Top 10 Nick Menza Megadeth Songs
Nick Menza had largely fallen out of the spotlight in the years leading up to his sad passing on May 22, 2016. But for nearly a decade, Menza successfully held one of the most coveted drum stools in metal with thrash titans Megadeth, appearing on four of their best studio albums and a handful of other tracks they recorded until his 1998 departure. We’re celebrating his work on this list of the Top 10 Nick Menza Megadeth Songs.
During the ‘90s, Menza also played drums on three solo albums released by his Megadeth colleague, guitarist Marty Friedman, and in 2002, he actually recorded a little-known (and sadly, very poorly produced) solo LP, named Life After Deth. So while his star may have faded, Menza never stopped performing, and that’s precisely what he was reportedly doing when he collapsed midway through a set by the band Ohm, in Los Angeles.
Our list focuses mostly on his work with Megadeth, but also includes one of the songs he cut with Friedman. Check it out below.
Nick Menza’s session work on Marty Friedman’s three ’90s solo albums mostly entailed slow, spare beats backing fluid, new age guitar musings. But Menza finally got a chance to show some of his familiar percussive chops on the jazz-fusion-inspired “Espionage,” from Friedman’s rather more energetic solo effort, True Obsessions.
A pounding, hypnotic beat simply dominates this opening track from Youthanasia, displaying the consistent power Menza had to deliver in order to drive the Megadeth machine. A payoff comes each time Nick finally snaps the built-up tension with his fills, and when the song is winding down, it is again his echoed drums that see the us to the finish line.
“Tornado of Souls”
Often lost behind the dueling guitar shredding master-class put on by Dave Mustaine and Friedman all over “Tornado of Souls” is one of Menza’s most diverse percussive displays. Pay attention as he continually shifts in style and tempo, stops and starts on a dime, before accelerating through to the song’s conclusion — always serving the needs of his “string section” to perfection.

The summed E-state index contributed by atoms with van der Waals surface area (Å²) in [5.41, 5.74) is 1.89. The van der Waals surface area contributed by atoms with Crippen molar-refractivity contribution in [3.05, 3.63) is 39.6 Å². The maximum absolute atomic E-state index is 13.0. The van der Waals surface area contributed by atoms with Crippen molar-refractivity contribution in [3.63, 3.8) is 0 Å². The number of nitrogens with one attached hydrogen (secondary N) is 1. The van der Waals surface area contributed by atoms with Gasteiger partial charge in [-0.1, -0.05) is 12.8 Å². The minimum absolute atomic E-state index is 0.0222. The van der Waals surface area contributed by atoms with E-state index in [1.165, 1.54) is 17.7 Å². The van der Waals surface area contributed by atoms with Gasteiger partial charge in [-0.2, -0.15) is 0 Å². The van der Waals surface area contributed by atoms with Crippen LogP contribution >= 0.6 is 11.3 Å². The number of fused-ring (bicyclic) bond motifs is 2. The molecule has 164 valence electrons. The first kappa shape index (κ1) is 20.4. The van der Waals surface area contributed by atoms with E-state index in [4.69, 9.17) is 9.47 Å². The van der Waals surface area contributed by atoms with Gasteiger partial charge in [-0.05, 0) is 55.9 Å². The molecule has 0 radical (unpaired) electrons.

“Architect of Aggression”
This overlooked gem from the smash-filled Countdown to Extinction album features Nick firing off his very best snare drum rat-tat-tat behind Dave’s snarling verses. This tactic is interspersed with a commendably steady, monster groove that ensures the song can keep chugging right along, despite its almost dangerously deliberate tempo.
“Holy Wars…The Punishment Due”
Fans couldn’t have asked for a better introduction to Megadeth’s then-new drummer, who immediately suggested he might outlast his predecessors with a two-in-one tour de force across Rust in Peace’s gauntlet-throwing opener. On the song’s first half, Menza is all flailing thrash limbs, on the second he is the consummate time-keeper, never letting the song’s ambitious tempos get away from him.
By and large, 1997’s Cryptic Writings was the album where Megadeth pushed their commercial aspirations a little bit too far. But even though that meant an abundance of slow-to-mid-paced songs, Nick was finally allowed to let fly on the thrash-tastic outlier “The Disintegrators.” In fact, this ranks right up there with the fastest Megadeth songs recorded during Menza’s tenure.
If you’re looking for some rock-steady reliability then look no further than “Hangar 18,” which showcases Menza bashing away just like a metronome for most of the song’s duration. But then the band unleashes an unexpected second solo section, which demands an even more intense and syncopated attack from Nick, which he pulls off with aplomb.
With its signature percussive punctuations and flowing groove, “Sweating Bullets” has to be one of the best showcases for Nick Menza’s versatile talents. Without his perfectly placed contributions, it’s unlikely that this tune about nervous anxiety would have felt so darn nerve-wracking, nor would it have given us such a fascinating glimpse into Dave Mustaine’s tortured psyche.
“Rust in Peace…Polaris”
Listen to the impressive drum tattoo kicking off this two-part title track from 1990’s Rust in Peace and you’ll hear all the brute strength and raw energy Nick Menza brought to the Megadeth drum kit. But it doesn’t end there, as the song follows a particularly thorny arrangement (even by Mustaine standards) that keeps Menza on his toes as though this was his trial by fire into Megadeth.
“Train of Consequences”
This first single from 1994’s platinum smash Youthanasia swings just like the dickens, thanks to you-know-who. More so than most Megadeth songs, “Train of Consequences” shows Nick going full-on octopus all over his kit, tossing out choice fills when needed and riding cymbals for all he is worth behind the song’s chorus – very much like the clickety-clack of a train’s wheels on the tracks.